Do you ever run into one of those situations where people are using a term in a context different from the one you think of? Many times I find that happens in a situation where something has been around for so long that "everybody knows" what it is. But what "everybody knows" is different based on their personal history or experience. For me, IP SAN is one of those terms. Networked storage of one form or another; presented by one protocol or another has been part of my professional life since the early 1980s. But times and terms change and it can be confusing to people as to what is meant by the term. So lets see if we can't shed some light on this.
Move over Godzilla. There is a new sheriff in town.
EMC unleashed “The Beast” this week at EMC World, which is their new aptly named software upgrade for XtremIO 3.X all-flash storage that more than doubles supported all-flash capacity to 40TB, with the ability to cluster eight of these monsters together with consistent and predictable sub-millisecond performance.
Welcome back to the second installment on Brocade 7840 IPEX. Today’s blog is all about improving performance of IP storage applications between data centers, a cornerstone of IPEX. There is A LOT to this pillar, so, I’ve devoted today’s entire blog to just to this subject. Here is a list of pertinent Brocade technologies implemented in IPEX that enhance native IP storage performance:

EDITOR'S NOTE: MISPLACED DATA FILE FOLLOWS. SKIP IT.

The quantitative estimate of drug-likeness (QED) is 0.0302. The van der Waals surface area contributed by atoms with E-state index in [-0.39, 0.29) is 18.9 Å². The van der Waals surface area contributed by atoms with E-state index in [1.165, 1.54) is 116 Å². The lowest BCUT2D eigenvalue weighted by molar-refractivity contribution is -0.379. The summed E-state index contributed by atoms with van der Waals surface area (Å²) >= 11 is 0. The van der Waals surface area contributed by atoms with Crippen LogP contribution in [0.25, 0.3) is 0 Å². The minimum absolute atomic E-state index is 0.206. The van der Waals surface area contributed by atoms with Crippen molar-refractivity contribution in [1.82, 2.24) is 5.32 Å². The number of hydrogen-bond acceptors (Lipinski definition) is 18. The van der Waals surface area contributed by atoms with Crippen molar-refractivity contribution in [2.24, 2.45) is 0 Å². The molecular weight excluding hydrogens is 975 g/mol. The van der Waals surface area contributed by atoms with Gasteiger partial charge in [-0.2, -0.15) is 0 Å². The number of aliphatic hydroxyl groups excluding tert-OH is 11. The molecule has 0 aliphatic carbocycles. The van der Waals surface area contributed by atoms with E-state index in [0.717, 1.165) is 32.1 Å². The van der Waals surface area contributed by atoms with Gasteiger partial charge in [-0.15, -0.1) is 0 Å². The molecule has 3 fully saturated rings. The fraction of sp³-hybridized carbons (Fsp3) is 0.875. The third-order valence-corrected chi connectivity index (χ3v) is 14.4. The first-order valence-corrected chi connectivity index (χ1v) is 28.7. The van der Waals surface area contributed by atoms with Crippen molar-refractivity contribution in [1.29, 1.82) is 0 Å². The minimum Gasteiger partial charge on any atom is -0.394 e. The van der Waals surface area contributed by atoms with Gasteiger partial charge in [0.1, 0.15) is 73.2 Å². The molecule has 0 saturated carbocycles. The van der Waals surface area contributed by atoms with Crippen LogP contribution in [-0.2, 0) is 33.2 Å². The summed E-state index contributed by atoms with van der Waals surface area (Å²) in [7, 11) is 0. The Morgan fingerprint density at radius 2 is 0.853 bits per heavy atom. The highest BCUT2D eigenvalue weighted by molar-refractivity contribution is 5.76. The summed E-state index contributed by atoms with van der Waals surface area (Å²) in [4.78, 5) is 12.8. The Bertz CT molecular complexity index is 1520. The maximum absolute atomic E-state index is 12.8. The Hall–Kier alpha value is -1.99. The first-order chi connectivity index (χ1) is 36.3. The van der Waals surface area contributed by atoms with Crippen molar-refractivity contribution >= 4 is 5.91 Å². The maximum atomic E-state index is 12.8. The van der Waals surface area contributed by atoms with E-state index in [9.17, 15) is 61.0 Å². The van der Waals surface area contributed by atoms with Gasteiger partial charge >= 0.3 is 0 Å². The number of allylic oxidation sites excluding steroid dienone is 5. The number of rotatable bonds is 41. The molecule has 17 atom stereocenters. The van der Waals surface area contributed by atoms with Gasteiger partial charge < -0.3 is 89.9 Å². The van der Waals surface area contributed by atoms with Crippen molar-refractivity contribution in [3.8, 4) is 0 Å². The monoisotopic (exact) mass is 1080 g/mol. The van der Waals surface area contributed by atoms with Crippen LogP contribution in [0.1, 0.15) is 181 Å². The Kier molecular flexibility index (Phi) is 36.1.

Good morning EMC World 2015! Here we are again in Las Vegas pursuing the latest technological advancements for our storage and cloud environments.
This year EMC and Brocade are proud to present something entirely new: IPEX (IPEX = IP Extension) on the Brocade 7840 (EMC Connectrix MP-7840B). You say, Hummm… Why do I need extension for IP? I’m sure you’re thinking, can’t I just handoff my IP storage flows to the network? Of course, I hope the Network Admins meet their SLAs (Service Level Agreements) so I can meet mine! Who out there wants to have SLA responsibility that in turn relies on the network SLA, of which you have no control? Yep, that’s what I thought… No One!
on 04-27-201512:01 AM
When important people need protection, how does it usually work? For example, a president, prime minister or other world leader? Typically, if there’s any kind of expected threat, it’s full protection round the clock, everywhere and with no margin for error.
Now imagine that, instead of this kind of protection, a world leader under threat had multiple locations that were very secure but, when they moved between locations, instead of armored cars and lots of bodyguards, they had to run alone through the streets to get to their destination?